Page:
To drink, or not to drink, and if yes, how much has been a debatable topic, particularly when it comes to women s health. While alcohol in moderation has long been known to benefit the heart, bone and brain it is also known to boost the risk of breast cancer by 15% when compared to those who abstained. However a new study now finds that drinking before and after a breast cancer diagnosis did not hurt a patients survival from the cancer -- and in some cases, alcohol even seemed to improve survival. These findings may at least provide a sense of relief to some breast cancer patients, giving them a reason to toast.
According to the study s author Polly Newcomb, head of the Cancer Prevention Program at Fred Hutchinson Cancer Research Center Our findings should be reassuring to women who have breast cancer because their past experience consuming alcohol will not impact their survival after diagnosis. This study also provides additional support for the beneficial effect of moderate alcohol consumption with respect to cardiovascular disease.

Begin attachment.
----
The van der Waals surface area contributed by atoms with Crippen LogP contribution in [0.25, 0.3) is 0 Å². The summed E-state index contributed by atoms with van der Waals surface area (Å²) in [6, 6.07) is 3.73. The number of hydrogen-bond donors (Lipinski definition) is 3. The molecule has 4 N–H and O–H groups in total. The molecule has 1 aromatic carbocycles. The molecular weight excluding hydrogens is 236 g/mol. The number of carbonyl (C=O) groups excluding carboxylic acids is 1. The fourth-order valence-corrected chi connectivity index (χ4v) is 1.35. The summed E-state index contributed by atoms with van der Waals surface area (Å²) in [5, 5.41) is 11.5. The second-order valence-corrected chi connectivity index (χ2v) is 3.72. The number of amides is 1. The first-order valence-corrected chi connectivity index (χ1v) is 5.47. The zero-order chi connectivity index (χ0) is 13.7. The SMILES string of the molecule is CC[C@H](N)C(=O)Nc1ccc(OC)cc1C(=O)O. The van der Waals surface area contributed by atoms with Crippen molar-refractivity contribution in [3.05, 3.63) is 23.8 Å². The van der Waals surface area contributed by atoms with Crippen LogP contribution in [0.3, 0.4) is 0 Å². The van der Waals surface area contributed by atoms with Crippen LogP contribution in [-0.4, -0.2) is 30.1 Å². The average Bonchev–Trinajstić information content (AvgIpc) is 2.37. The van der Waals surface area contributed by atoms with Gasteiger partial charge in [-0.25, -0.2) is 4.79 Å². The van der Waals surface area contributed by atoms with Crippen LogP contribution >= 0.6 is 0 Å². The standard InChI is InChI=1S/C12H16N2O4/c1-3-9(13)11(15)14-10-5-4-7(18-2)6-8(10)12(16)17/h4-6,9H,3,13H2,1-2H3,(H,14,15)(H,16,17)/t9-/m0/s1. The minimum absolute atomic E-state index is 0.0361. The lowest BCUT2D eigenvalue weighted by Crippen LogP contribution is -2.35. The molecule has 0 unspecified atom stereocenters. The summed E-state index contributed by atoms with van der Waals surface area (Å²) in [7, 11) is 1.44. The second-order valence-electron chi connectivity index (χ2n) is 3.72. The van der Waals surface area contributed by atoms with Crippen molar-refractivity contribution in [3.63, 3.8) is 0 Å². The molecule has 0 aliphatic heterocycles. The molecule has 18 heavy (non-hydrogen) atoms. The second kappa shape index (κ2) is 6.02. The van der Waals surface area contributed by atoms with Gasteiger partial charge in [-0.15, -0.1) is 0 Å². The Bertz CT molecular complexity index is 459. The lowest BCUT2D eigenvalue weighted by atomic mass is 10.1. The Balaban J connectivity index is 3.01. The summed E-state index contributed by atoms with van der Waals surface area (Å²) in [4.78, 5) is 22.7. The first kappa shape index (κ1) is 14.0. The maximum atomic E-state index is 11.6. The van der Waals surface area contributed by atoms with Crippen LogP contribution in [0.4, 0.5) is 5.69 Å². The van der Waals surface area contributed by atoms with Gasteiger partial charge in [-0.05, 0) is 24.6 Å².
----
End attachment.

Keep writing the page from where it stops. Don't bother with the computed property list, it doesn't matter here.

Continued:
Indeed the findings indicated that drinking following the diagnosis did not seem to affect the participants survival from breast cancer, but it did reduce their risk of dying from heart disease; women who drank in moderation enjoyed a 39% to 50% lower risk of heart-related death during the study period compared to those who didn t drink.
ACSH has long advanced the science on the benefits of moderate alcohol and has even opined on studies that associated an increased risk of breast cancer to drinking. "The message here is encouraging and confusing" adds ACSH President Dr. Elizabeth Whelan. For a woman with diagnosed breast cancer, their findings suggest an occasional drink won t impact your cancer survival outcome. However if you are a healthy woman who wishes to enjoy a few drinks a week, then you should weigh and discuss the risks and benefits of moderate alcohol consumption with your doctor to best determine how drinking might impact your personal overall health.
ACSH s Dr. Gilbert Ross adds, There are many risks factors that contribute to breast cancer, and what we ve learned here is that avoiding an occasional cocktail may not only add to a woman s daily worries needlessly, but may actually detract from her overall health.